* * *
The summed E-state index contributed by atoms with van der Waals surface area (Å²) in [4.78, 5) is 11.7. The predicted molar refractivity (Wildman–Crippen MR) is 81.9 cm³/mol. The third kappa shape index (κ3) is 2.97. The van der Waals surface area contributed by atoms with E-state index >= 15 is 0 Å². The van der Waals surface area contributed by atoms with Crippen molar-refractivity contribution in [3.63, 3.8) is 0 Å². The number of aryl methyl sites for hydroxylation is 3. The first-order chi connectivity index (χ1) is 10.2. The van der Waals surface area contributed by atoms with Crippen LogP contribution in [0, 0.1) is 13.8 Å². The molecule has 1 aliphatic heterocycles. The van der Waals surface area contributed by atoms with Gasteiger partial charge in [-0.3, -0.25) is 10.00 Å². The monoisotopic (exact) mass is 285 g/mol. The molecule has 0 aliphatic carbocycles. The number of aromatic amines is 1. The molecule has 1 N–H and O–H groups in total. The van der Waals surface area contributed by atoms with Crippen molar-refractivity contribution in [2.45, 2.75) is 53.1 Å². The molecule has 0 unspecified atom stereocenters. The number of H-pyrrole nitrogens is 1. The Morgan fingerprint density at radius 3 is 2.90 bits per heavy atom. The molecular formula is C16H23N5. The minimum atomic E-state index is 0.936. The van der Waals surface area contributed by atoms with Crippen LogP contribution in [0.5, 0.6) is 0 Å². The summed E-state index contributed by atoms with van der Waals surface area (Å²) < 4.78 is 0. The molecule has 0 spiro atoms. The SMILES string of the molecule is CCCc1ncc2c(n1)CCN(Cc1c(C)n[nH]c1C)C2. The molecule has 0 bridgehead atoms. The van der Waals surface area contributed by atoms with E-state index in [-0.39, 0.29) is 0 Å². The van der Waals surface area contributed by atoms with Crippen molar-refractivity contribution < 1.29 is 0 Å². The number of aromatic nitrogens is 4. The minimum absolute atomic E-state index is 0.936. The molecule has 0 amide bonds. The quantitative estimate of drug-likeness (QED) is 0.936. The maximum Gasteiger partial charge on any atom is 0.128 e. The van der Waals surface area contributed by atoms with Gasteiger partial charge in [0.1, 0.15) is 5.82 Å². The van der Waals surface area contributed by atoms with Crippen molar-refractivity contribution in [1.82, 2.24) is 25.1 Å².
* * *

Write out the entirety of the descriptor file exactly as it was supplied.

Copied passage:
The summed E-state index contributed by atoms with van der Waals surface area (Å²) in [4.78, 5) is 11.7. The predicted molar refractivity (Wildman–Crippen MR) is 81.9 cm³/mol. The third kappa shape index (κ3) is 2.97. The van der Waals surface area contributed by atoms with E-state index >= 15 is 0 Å². The van der Waals surface area contributed by atoms with Crippen molar-refractivity contribution in [3.63, 3.8) is 0 Å². The number of aryl methyl sites for hydroxylation is 3. The first-order chi connectivity index (χ1) is 10.2. The van der Waals surface area contributed by atoms with Crippen LogP contribution in [0, 0.1) is 13.8 Å². The molecule has 1 aliphatic heterocycles. The van der Waals surface area contributed by atoms with Gasteiger partial charge in [-0.3, -0.25) is 10.00 Å². The monoisotopic (exact) mass is 285 g/mol. The molecule has 0 aliphatic carbocycles. The number of aromatic amines is 1. The molecule has 1 N–H and O–H groups in total. The van der Waals surface area contributed by atoms with Crippen molar-refractivity contribution in [2.45, 2.75) is 53.1 Å². The molecule has 0 unspecified atom stereocenters. The number of H-pyrrole nitrogens is 1. The Morgan fingerprint density at radius 3 is 2.90 bits per heavy atom. The molecular formula is C16H23N5. The minimum atomic E-state index is 0.936. The van der Waals surface area contributed by atoms with Crippen LogP contribution in [0.5, 0.6) is 0 Å². The summed E-state index contributed by atoms with van der Waals surface area (Å²) < 4.78 is 0. The molecule has 0 spiro atoms. The SMILES string of the molecule is CCCc1ncc2c(n1)CCN(Cc1c(C)n[nH]c1C)C2. The molecule has 0 bridgehead atoms. The van der Waals surface area contributed by atoms with E-state index in [-0.39, 0.29) is 0 Å². The van der Waals surface area contributed by atoms with Crippen molar-refractivity contribution < 1.29 is 0 Å². The number of aromatic nitrogens is 4. The minimum absolute atomic E-state index is 0.936. The molecule has 0 amide bonds. The quantitative estimate of drug-likeness (QED) is 0.936. The maximum Gasteiger partial charge on any atom is 0.128 e. The van der Waals surface area contributed by atoms with Gasteiger partial charge in [0.1, 0.15) is 5.82 Å². The van der Waals surface area contributed by atoms with Crippen molar-refractivity contribution in [1.82, 2.24) is 25.1 Å².